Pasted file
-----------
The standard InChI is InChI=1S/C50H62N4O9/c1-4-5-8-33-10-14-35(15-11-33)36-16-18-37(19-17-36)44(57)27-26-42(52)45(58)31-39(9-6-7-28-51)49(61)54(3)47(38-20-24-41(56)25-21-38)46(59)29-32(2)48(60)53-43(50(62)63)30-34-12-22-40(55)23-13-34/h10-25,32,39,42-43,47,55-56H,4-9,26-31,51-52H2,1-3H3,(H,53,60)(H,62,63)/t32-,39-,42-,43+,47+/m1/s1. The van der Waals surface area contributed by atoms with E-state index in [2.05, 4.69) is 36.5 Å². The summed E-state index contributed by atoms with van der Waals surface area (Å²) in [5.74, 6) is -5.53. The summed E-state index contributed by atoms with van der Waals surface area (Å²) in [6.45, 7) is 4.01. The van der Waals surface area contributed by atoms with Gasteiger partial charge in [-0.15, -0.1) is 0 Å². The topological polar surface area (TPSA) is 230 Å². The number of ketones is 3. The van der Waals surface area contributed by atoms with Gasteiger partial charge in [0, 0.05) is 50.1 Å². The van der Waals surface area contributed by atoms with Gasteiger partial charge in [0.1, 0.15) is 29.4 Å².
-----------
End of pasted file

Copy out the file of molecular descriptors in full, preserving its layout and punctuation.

The standard InChI is InChI=1S/C50H62N4O9/c1-4-5-8-33-10-14-35(15-11-33)36-16-18-37(19-17-36)44(57)27-26-42(52)45(58)31-39(9-6-7-28-51)49(61)54(3)47(38-20-24-41(56)25-21-38)46(59)29-32(2)48(60)53-43(50(62)63)30-34-12-22-40(55)23-13-34/h10-25,32,39,42-43,47,55-56H,4-9,26-31,51-52H2,1-3H3,(H,53,60)(H,62,63)/t32-,39-,42-,43+,47+/m1/s1. The van der Waals surface area contributed by atoms with E-state index in [2.05, 4.69) is 36.5 Å². The summed E-state index contributed by atoms with van der Waals surface area (Å²) in [5.74, 6) is -5.53. The summed E-state index contributed by atoms with van der Waals surface area (Å²) in [6.45, 7) is 4.01. The van der Waals surface area contributed by atoms with Gasteiger partial charge in [-0.15, -0.1) is 0 Å². The topological polar surface area (TPSA) is 230 Å². The number of ketones is 3. The van der Waals surface area contributed by atoms with Gasteiger partial charge in [0, 0.05) is 50.1 Å². The van der Waals surface area contributed by atoms with Gasteiger partial charge in [0.1, 0.15) is 29.4 Å².